Preventing Youth Smoking
Youth and young adults make up the majority of all new smokers throughout the U.S. Cigarette companies look to young people as replacement smokers. While youth smoking rates have declined in Hawaiʻi, the drop has been much less among girls. Smoking rates among native Hawaiians remain above national averages.
The tobacco industry continues developing new products such as smokeless tobacco and candy and fruit-flavored cigarillos that entice youth to try tobacco. A new challenge is the rising popularity of electronic smoking devices also known as e-cigarettes which dispense flavored nicotine vapor yet are not covered by most no smoking laws. Between 2011 and 2013 the number of U.S. youth who had never smoked a cigarette but used electronic cigarettes tripled to 263,000.
What are Electronic Cigarettes?
E-cigarettes, also known as electronic smoking devices (ESD) and vaporizer cigarettes, are battery-operated devices that emit doses of nicotine and non-nicotine vaporized solutions that are inhaled. In Hawaii the sale and use of ESD by minors under 21 is prohibited.
While their manufacturers say they are an alternative for tobacco smokers who want to avoid inhaling smoke, critics say too little is known about the safety of ESDs because they are not regulated. The emitted aerosol is not harmless water vapor can contain heavy metals, ultrafine particulate, and cancer-causing agents like acrolein
There is currently no regulation of the liquids used in ESDs. So, there are no accepted measures to confirm their purity or safety. While China produces about 95% of the world’s e-cigarettes, there is little oversight over manufacturing or quality control. A 2014 New York Times study found some lower-end Chinese operations either had no safety testing equipment or specialized in counterfeiting established ESD brands, often with cheaper parts. One research study found e-cigarette vapor contained hazardous nickel and chromium at four times the level they appear in traditional cigarette smoke.
Poisonings have resulted among users and non-users due to ingestion of nicotine liquid, absorption through the skin, and inhalation. E-cigarette exposure calls to poison centers increased from one per month in September 2010 to 215 per month in February 2014, and over half of those calls were regarding children ages 5 and under.
Of great concern are the wide range of ESD candy-flavors that appeal to youth.
From 2011 to 2014, past 30-day use of e-cigarettes increased nine-fold for U.S. high school students (1.5% to 13.4%) and more than six-fold for middle school students (0.6% to 3.9%). Almost one-third of a UH study sampling of Hawaii ninth- and 10th-graders reported using ESDs last year, more than double the percentage of U.S. high schoolers surveyed in a national study.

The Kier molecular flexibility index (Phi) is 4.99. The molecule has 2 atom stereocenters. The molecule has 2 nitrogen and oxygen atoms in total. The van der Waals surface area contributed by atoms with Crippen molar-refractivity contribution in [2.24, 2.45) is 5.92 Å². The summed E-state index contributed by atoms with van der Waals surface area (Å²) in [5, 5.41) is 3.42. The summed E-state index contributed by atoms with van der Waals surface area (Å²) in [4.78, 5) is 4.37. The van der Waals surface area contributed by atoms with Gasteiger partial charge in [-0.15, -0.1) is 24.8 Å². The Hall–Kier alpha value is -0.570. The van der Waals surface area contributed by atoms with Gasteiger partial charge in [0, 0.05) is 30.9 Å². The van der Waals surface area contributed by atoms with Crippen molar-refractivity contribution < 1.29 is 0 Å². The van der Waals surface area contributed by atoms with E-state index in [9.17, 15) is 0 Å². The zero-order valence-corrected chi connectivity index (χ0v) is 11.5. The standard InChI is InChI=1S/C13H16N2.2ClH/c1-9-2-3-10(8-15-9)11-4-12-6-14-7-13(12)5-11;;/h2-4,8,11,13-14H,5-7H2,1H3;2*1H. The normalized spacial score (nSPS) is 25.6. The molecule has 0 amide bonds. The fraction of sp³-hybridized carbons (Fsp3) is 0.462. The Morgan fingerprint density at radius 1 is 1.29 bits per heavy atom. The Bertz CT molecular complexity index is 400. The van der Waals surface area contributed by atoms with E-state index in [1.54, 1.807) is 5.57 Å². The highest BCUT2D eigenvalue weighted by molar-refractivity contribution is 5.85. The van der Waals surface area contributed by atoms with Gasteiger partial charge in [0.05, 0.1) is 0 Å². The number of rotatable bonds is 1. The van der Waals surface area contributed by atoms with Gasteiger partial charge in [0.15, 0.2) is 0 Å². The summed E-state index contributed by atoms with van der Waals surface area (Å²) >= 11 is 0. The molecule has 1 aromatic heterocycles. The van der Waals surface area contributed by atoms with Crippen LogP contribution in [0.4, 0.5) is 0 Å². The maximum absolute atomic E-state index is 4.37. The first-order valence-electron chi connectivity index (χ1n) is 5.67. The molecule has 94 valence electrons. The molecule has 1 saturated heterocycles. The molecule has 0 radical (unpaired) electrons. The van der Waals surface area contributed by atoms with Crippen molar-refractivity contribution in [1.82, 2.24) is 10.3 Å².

On April 24,2014 the U.S. Food and Drug Administration proposed measures that would ban the sale of e-cigarettes to consumers younger than 18, but would not restrict flavored products, online sales or TV advertising. If finalized, companies would be required to submit new and existing products to the FDA for approval. They would have two years to submit their applications from the time the rule goes into effect. Many public health advocates feel the regulatory scope is too limited.
U.S. teens are likely to use e-cigarettes because of online advertisements, according to a new study. “E-cigarette ads use many of the same themes used to sell cigarettes and other conventional tobacco products, such as independence, rebellion and sex,” said lead study author Dr. Tushar Singh of the Office on Smoking and Health at the U.S. Centers for Disease Control and Prevention in Atlanta.
With Americans puffing less each year, the cigarette industry sees ESDs and other smokeless products as financial saviors. In the United States, e-cigarette sales have grown at an annual rate of 115 percent in the 2009-12 period. It is estimated that global e-cigarette market could increase to $10 billion by 2017. Some analysts even predict that e-cigarette use will eclipse that of combustible cigarettes in ten years., motivating giant tobacco and other non-cigarette companies to market this product.
Steven Colbert – Octoer 7, 2015
Youth Tobacco Education
Although only two percent of smokers are teenagers, the tobacco companies spend 50% of their advertising money targeting these young consumers. TPEP supports a number of youth-focused initiatives including:
- Ongoing monitoring of tobacco use trends and health safety issues that affect youth,
- Developing education and policy projects to combat tobacco promotional campaigns,
- Supporting youth-led prevention campaigns promoting healthy behaviors.
There was a substantial decline in smoking rates among female high school students between 2000 and 2015 from 27.7% to 9.7%. Among female middle school students the rate halved from 6.3% in 2003 to 3.2% in 2015.
Hawaii’s overall youth rates are lower than national averages. Yet smoking rates among Native Hawaiians youth are generally higher than other ethnic groups. In 2015 19.2% of native Hawaiian high school students smoked compared to 11.6% for Caucasians, 8.0% for Filipinos and 5.6% for Japanese students.
From 2000 to 2014 use of any tobacco products by high school students showed a steady decline from 27.1% to 11.0%. However smokeless tobacco use showed little change from 3.4% in 2000 to 3.1% in 2015.
Tobacco Prevention & Education Program – 1250 Punchbowl St. Rm 217- Honolulu, HI 96813
Phone: (808) 586-4613 / Fax: (808) 586-8252